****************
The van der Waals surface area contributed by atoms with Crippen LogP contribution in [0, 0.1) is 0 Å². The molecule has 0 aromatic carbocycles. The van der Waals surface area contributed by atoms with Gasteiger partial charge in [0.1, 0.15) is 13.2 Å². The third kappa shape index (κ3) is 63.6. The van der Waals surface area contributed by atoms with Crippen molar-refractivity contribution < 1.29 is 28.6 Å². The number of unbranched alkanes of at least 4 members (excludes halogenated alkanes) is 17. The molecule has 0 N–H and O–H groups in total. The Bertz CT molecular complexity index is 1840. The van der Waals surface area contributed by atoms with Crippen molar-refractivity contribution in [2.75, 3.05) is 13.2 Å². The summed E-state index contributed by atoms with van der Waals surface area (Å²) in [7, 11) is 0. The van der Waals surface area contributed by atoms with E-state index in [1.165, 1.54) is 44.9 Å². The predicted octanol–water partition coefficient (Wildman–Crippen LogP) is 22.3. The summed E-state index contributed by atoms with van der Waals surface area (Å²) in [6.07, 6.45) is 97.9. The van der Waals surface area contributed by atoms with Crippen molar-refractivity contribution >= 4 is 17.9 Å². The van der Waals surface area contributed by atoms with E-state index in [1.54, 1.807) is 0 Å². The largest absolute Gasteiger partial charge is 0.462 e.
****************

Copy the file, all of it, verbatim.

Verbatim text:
The van der Waals surface area contributed by atoms with Crippen LogP contribution in [0, 0.1) is 0 Å². The molecule has 0 aromatic carbocycles. The van der Waals surface area contributed by atoms with Gasteiger partial charge in [0.1, 0.15) is 13.2 Å². The third kappa shape index (κ3) is 63.6. The van der Waals surface area contributed by atoms with Crippen molar-refractivity contribution < 1.29 is 28.6 Å². The number of unbranched alkanes of at least 4 members (excludes halogenated alkanes) is 17. The molecule has 0 N–H and O–H groups in total. The Bertz CT molecular complexity index is 1840. The van der Waals surface area contributed by atoms with Crippen molar-refractivity contribution in [2.75, 3.05) is 13.2 Å². The summed E-state index contributed by atoms with van der Waals surface area (Å²) in [7, 11) is 0. The van der Waals surface area contributed by atoms with E-state index in [1.165, 1.54) is 44.9 Å². The predicted octanol–water partition coefficient (Wildman–Crippen LogP) is 22.3. The summed E-state index contributed by atoms with van der Waals surface area (Å²) in [6.07, 6.45) is 97.9. The van der Waals surface area contributed by atoms with Crippen molar-refractivity contribution >= 4 is 17.9 Å². The van der Waals surface area contributed by atoms with E-state index in [1.54, 1.807) is 0 Å². The largest absolute Gasteiger partial charge is 0.462 e.